If you want to create and perform your own amazing cabaret show, you’ve found the right place. Watch the video and I’ll tell you in person what it’s all about. No time for that? Just sign up to the newsletter and I’ll send you a code to save you 50% when you buy the book.
Just want free stuff? That’s fine. I recorded a bunch of interviews with brilliant people covering how to structure a show, choose songs, talk to an audience, deal with lights and sound, what cruise lines want and more. You can listen to them for free right here or subscribe to the Cabaret Secrets Podcast here.
If you need help with your show and it’s not covered in the book, you can ask me here.
30 Day Money Back Guarantee. I’m so confident you’re going to love Cabaret Secrets, I’m giving you a whole month to decide. If you not completely satisfied after 30 days, just let me know and I’ll refund your money in full. Easy.
It’s your personal director in your pocket. Every artiste needs to know where they can improve and what they should be working on. Having Cabaret Secrets on your ebook reader is the next best thing to taking your director with you, wherever you go.
Professional writing. Cabaret Secrets is almost 60,000 words of help and advice. Every word’s been checked by professional proof readers so you can read in confidence. It’s informative, funny and free of grammatical screw ups.
Instant access. Download and there’s no delivery fee, no waiting for the post to arrive. Just make your payment with Amazon and in seconds you’ll be learning everything Cabaret Secrets has to offer in the comfort of your home.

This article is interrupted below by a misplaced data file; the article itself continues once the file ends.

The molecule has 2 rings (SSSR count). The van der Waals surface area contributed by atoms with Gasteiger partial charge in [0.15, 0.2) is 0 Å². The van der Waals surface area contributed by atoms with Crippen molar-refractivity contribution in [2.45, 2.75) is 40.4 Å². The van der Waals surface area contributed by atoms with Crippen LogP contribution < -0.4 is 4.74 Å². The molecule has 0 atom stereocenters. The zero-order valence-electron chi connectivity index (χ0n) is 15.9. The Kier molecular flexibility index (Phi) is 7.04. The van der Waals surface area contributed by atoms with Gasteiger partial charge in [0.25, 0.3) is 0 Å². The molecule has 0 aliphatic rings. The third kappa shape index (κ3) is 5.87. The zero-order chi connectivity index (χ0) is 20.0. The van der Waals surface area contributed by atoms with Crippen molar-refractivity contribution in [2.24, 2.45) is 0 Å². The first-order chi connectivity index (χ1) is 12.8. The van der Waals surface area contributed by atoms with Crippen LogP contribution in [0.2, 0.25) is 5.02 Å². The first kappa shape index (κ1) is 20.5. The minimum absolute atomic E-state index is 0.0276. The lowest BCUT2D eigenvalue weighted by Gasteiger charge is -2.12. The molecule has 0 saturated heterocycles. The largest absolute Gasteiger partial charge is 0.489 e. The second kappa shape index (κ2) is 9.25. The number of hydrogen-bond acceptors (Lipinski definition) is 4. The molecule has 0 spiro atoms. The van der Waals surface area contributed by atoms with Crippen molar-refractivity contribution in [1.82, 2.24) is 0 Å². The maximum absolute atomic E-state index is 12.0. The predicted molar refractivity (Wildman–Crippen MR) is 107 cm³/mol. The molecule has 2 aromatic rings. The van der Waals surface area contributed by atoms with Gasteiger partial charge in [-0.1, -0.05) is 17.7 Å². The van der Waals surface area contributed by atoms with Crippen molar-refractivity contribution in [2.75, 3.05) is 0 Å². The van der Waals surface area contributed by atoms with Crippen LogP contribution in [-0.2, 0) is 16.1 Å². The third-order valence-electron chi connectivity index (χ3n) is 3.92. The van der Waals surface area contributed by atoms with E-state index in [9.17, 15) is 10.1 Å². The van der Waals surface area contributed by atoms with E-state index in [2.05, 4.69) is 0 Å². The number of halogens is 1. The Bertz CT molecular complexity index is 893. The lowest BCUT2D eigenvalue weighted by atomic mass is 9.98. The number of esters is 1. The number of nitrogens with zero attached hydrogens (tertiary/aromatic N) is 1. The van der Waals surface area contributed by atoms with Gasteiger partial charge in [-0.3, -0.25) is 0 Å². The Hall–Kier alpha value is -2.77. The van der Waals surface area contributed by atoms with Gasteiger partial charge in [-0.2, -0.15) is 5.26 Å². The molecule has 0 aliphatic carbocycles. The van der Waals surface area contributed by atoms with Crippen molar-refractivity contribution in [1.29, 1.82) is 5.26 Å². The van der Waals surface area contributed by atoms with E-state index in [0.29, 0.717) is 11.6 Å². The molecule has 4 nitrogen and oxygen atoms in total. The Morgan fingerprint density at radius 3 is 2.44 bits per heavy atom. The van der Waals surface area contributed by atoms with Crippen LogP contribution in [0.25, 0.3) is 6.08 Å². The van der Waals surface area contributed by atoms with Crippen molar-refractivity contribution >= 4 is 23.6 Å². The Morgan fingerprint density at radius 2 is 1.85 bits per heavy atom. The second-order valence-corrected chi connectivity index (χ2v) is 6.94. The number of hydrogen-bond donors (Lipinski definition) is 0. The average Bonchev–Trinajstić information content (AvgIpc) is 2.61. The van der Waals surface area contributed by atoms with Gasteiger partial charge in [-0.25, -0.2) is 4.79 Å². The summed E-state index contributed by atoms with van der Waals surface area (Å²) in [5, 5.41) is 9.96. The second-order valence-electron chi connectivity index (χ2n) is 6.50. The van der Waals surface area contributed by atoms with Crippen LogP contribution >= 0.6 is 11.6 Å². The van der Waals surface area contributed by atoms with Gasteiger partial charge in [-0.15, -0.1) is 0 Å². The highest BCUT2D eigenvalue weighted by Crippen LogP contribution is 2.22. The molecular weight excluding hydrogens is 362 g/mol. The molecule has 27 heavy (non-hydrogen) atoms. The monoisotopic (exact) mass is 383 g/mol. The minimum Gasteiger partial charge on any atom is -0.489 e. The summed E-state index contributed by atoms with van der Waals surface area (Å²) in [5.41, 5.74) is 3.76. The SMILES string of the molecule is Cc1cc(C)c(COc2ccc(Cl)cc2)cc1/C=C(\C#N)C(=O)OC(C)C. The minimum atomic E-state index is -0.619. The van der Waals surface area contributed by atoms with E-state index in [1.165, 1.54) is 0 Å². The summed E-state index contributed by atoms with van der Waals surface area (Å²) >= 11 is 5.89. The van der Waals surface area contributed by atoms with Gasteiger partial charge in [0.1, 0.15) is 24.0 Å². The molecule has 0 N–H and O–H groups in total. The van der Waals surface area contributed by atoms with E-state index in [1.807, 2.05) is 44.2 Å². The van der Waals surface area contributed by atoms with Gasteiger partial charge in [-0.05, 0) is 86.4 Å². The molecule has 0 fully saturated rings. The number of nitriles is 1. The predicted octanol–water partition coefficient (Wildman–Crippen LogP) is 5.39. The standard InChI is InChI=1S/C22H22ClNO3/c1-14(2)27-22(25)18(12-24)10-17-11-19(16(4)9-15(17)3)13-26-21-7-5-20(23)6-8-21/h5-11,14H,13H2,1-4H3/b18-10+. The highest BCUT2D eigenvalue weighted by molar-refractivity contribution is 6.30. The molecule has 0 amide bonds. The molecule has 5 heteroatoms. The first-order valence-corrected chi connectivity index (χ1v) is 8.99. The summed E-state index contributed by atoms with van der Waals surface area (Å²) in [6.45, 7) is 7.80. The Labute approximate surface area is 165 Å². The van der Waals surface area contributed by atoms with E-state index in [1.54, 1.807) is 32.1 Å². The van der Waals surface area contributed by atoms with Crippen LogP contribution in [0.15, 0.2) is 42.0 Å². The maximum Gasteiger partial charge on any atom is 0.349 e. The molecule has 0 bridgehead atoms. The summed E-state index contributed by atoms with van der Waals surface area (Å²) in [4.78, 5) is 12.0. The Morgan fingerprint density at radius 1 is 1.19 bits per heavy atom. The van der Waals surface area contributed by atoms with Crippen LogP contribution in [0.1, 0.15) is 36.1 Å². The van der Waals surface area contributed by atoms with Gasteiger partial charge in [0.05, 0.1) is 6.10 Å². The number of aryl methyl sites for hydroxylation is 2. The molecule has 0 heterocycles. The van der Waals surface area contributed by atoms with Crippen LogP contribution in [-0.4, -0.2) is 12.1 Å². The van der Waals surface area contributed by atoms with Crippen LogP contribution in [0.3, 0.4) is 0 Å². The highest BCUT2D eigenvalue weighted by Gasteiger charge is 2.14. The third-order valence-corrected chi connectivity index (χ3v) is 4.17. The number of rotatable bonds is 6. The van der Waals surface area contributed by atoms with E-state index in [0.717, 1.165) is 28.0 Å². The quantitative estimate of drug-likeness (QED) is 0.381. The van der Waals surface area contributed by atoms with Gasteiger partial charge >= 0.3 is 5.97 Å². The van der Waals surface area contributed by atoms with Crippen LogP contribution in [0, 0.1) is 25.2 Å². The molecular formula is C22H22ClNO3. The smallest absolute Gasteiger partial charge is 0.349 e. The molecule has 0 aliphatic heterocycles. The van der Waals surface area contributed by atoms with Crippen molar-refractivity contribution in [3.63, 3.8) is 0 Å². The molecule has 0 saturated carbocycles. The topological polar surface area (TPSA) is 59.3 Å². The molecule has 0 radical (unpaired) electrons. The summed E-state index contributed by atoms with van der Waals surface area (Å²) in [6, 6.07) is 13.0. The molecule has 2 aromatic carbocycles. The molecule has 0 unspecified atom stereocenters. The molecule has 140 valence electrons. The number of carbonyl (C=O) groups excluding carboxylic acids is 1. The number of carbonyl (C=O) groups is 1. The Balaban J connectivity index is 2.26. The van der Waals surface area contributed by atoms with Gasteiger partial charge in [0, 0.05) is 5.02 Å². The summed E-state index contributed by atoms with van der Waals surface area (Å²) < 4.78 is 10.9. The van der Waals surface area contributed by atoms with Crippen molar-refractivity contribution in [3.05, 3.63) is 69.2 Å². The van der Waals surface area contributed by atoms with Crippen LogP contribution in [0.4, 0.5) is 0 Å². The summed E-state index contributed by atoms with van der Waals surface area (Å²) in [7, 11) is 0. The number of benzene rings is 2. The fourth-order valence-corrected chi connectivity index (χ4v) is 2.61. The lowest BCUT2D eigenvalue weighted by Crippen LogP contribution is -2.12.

Amazing advice from the best in the business. Learn from cabaret stars like Michael Feinstein, Steve Ross, Marta Sanders and Marlena Shaw. I asked them insider questions about how they decide which songs to sing, how they script their shows and the best lessons they’ve learned. Dozens of great pros were happy to share their secrets with me, so I could share them with you.
Practical advice you can use. Cabaret Secrets is packed with sensible, practical advice. As someone who’s been doing it for a long time, I know the hurdles and challenges a newcomer will face. I tell you what you need to know about writing a lighting cue sheet, making a PA specification and how to choose a recording studio. I even tell you what to pack for a gig on a cruise ship!
Get the applause you deserve. Cabaret Secrets takes you through every step of creating a show that people will want to see. Don’t waste hours going around in circles. Just follow this guide and learn everything you need to know. It’s like your own cabaret toolbox.